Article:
Before the Storm: Barry Goldwater and the Unmaking of the American Consensus

by Rick Perlstein

Paperback, 2002

Status

Available

Publication

Hill and Wang (2002), Edition: 1, 688 pages

Description

Acclaimed historian Rick Perlstein chronicles the rise of the conservative movement in the liberal 1960s. At the heart of the story is Barry Goldwater, the renegade Republican from Arizona who loathed federal government, despised liberals, and mocked "peaceful coexistence" with the USSR. Perlstein's narrative shines a light on a whole world of conservatives and their antagonists, including William F. Buckley, Nelson Rockefeller, and Bill Moyers. Vividly written, Before the Storm is an essential book about the 1960s.

User reviews

LibraryThing member annbury
This book focusses on the 1964 election, which looked like disaster for the American conservatism, but turned out to be its seedbed. "Before the Storm" is of course the first volume in a three volume trilogy on the rise of the conservative movement in the U.S., and it does show very clearly that things changed a long time before 1980. Perlstein shows that Goldwater didn't create that movement, but did galvanize it, inspiring a passionate group of believers who became the conservative ground troops in the years ahead. And he also shows that Goldwater's crushing loss in 1964 wasn't just about a still-powerful American consensus. It was about Democratic skullduggery, brilliant advertizing, and an amazingly badly run Republican campaign. Goldwater himself comes across as a remarkably decent person, but as one who never really got into being a Presidential candidate.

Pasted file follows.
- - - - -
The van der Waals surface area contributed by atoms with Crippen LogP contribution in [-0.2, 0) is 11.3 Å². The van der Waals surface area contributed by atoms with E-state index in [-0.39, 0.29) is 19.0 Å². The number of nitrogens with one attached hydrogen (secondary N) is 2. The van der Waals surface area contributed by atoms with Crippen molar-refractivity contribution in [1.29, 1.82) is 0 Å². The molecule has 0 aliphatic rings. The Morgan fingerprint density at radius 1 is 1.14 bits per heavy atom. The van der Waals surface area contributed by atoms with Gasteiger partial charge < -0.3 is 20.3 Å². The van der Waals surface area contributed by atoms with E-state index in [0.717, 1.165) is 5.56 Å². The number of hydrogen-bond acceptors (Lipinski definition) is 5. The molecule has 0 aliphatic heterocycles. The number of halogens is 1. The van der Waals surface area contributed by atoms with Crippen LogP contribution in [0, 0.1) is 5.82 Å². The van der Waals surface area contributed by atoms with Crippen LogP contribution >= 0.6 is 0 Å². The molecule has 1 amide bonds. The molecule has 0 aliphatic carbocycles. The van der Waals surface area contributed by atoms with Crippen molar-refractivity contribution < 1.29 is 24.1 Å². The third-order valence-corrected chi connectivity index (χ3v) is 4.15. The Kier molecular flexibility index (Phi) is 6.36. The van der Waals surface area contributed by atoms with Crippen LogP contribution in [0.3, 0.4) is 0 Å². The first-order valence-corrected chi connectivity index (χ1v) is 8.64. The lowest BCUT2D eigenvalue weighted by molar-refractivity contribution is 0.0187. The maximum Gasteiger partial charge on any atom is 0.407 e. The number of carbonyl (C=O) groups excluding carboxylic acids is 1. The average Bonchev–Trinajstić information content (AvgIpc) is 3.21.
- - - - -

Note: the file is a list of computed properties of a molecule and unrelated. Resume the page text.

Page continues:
Overall, this book is well worth reading, for anyone with an interest in American politics -- present as well as past. It does at times get a bit bogged down in the granular detail of the campaign: that sort of who said what to whom on what phone call is more interesting when you know who most of the characters are, and a lot of the players from 1964 have slipped into the mist. Still, I enjoyed the book, and am looking forward to the next two in the trilogy.
… (more)
LibraryThing member dzdorfman
The best book I have ever read on modern American politics and I was a political science major in college. I lived through this era, but knew very little at the time of what Perlstein discovered in his research and vividly describes. The 1984 Presidential election was the first one I worked on (although not eligible to vote). So feared by East Coast Republicans that volunteers successfully fund-raised for the Democratic Party in my area, but instead of soliciting "Dollars for Democrats," as the Party previously did, we sought donations in the name of "Dollars for Johnson." The book superbly captures the fear and anger that lay at the root of the Goldwater phenomenon, as well as well-thought-out practical organizing tactics Goldwater supporters used to capture the nomination against great odds, which Perstein persuasively argues they consciously borrowed from principles used by American Communists in the 1930s and 1940s. The book also anticipates the contemporary Tea Party movement, particularly the true-believer, uncompromising nature of what passes for American "conservativism" today.… (more)
LibraryThing member mattries37315